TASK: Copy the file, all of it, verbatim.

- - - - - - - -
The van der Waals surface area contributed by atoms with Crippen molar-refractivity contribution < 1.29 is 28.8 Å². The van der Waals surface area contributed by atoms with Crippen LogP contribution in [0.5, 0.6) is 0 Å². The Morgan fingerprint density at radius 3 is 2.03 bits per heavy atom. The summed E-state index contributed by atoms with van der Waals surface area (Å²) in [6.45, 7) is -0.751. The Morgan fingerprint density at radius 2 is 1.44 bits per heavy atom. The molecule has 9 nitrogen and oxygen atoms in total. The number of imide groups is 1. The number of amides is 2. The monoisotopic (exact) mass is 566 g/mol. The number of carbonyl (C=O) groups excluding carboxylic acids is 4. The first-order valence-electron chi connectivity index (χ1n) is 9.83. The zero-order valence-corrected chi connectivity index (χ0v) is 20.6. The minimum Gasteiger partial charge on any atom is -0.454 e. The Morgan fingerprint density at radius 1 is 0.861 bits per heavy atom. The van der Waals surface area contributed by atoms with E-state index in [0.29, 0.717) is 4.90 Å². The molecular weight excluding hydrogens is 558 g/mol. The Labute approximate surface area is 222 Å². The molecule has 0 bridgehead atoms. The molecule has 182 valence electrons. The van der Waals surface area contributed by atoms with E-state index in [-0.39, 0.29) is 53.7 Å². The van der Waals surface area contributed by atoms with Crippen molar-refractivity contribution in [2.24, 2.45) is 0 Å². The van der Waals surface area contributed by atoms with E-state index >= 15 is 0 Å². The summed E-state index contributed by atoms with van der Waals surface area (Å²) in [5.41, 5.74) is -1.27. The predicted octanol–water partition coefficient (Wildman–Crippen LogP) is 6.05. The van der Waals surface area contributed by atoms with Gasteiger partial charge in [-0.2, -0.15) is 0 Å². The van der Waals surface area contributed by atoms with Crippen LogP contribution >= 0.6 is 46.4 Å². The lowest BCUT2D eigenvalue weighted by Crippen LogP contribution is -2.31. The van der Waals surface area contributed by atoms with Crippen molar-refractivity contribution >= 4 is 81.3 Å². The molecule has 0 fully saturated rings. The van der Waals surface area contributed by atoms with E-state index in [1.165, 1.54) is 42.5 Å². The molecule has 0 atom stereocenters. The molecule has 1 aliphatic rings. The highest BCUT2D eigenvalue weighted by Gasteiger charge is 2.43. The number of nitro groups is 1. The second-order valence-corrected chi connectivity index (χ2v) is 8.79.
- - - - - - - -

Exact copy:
The van der Waals surface area contributed by atoms with Crippen molar-refractivity contribution < 1.29 is 28.8 Å². The van der Waals surface area contributed by atoms with Crippen LogP contribution in [0.5, 0.6) is 0 Å². The Morgan fingerprint density at radius 3 is 2.03 bits per heavy atom. The summed E-state index contributed by atoms with van der Waals surface area (Å²) in [6.45, 7) is -0.751. The Morgan fingerprint density at radius 2 is 1.44 bits per heavy atom. The molecule has 9 nitrogen and oxygen atoms in total. The number of imide groups is 1. The number of amides is 2. The monoisotopic (exact) mass is 566 g/mol. The number of carbonyl (C=O) groups excluding carboxylic acids is 4. The first-order valence-electron chi connectivity index (χ1n) is 9.83. The zero-order valence-corrected chi connectivity index (χ0v) is 20.6. The minimum Gasteiger partial charge on any atom is -0.454 e. The Morgan fingerprint density at radius 1 is 0.861 bits per heavy atom. The van der Waals surface area contributed by atoms with E-state index in [0.29, 0.717) is 4.90 Å². The molecular weight excluding hydrogens is 558 g/mol. The Labute approximate surface area is 222 Å². The molecule has 0 bridgehead atoms. The molecule has 182 valence electrons. The van der Waals surface area contributed by atoms with E-state index in [-0.39, 0.29) is 53.7 Å². The van der Waals surface area contributed by atoms with Crippen molar-refractivity contribution in [2.24, 2.45) is 0 Å². The van der Waals surface area contributed by atoms with E-state index >= 15 is 0 Å². The summed E-state index contributed by atoms with van der Waals surface area (Å²) in [5.41, 5.74) is -1.27. The predicted octanol–water partition coefficient (Wildman–Crippen LogP) is 6.05. The van der Waals surface area contributed by atoms with Gasteiger partial charge in [-0.2, -0.15) is 0 Å². The van der Waals surface area contributed by atoms with Crippen LogP contribution >= 0.6 is 46.4 Å². The lowest BCUT2D eigenvalue weighted by Crippen LogP contribution is -2.31. The van der Waals surface area contributed by atoms with Crippen molar-refractivity contribution >= 4 is 81.3 Å². The molecule has 0 fully saturated rings. The van der Waals surface area contributed by atoms with E-state index in [1.165, 1.54) is 42.5 Å². The molecule has 0 atom stereocenters. The molecule has 1 aliphatic rings. The highest BCUT2D eigenvalue weighted by Gasteiger charge is 2.43. The number of nitro groups is 1. The second-order valence-corrected chi connectivity index (χ2v) is 8.79.